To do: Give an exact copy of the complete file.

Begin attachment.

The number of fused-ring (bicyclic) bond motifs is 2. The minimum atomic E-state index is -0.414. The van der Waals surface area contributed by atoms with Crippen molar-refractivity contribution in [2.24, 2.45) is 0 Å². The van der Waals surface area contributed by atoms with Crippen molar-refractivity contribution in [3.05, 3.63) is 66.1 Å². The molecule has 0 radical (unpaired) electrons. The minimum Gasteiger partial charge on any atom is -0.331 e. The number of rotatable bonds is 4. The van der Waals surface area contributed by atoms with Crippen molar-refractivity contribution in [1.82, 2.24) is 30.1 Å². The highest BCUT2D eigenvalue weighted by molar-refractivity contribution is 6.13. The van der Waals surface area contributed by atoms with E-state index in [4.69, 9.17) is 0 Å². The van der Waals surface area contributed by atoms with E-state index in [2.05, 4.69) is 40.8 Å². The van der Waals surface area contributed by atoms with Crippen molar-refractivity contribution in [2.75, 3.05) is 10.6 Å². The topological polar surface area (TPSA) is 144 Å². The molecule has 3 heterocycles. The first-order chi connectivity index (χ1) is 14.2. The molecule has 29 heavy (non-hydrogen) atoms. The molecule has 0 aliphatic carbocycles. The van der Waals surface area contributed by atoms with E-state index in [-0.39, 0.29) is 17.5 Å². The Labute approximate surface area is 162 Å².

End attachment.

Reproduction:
The number of fused-ring (bicyclic) bond motifs is 2. The minimum atomic E-state index is -0.414. The van der Waals surface area contributed by atoms with Crippen molar-refractivity contribution in [2.24, 2.45) is 0 Å². The van der Waals surface area contributed by atoms with Crippen molar-refractivity contribution in [3.05, 3.63) is 66.1 Å². The molecule has 0 radical (unpaired) electrons. The minimum Gasteiger partial charge on any atom is -0.331 e. The number of rotatable bonds is 4. The van der Waals surface area contributed by atoms with Crippen molar-refractivity contribution in [1.82, 2.24) is 30.1 Å². The highest BCUT2D eigenvalue weighted by molar-refractivity contribution is 6.13. The van der Waals surface area contributed by atoms with E-state index in [4.69, 9.17) is 0 Å². The van der Waals surface area contributed by atoms with E-state index in [2.05, 4.69) is 40.8 Å². The van der Waals surface area contributed by atoms with Crippen molar-refractivity contribution in [2.75, 3.05) is 10.6 Å². The topological polar surface area (TPSA) is 144 Å². The molecule has 3 heterocycles. The first-order chi connectivity index (χ1) is 14.2. The molecule has 29 heavy (non-hydrogen) atoms. The molecule has 0 aliphatic carbocycles. The van der Waals surface area contributed by atoms with E-state index in [-0.39, 0.29) is 17.5 Å². The Labute approximate surface area is 162 Å².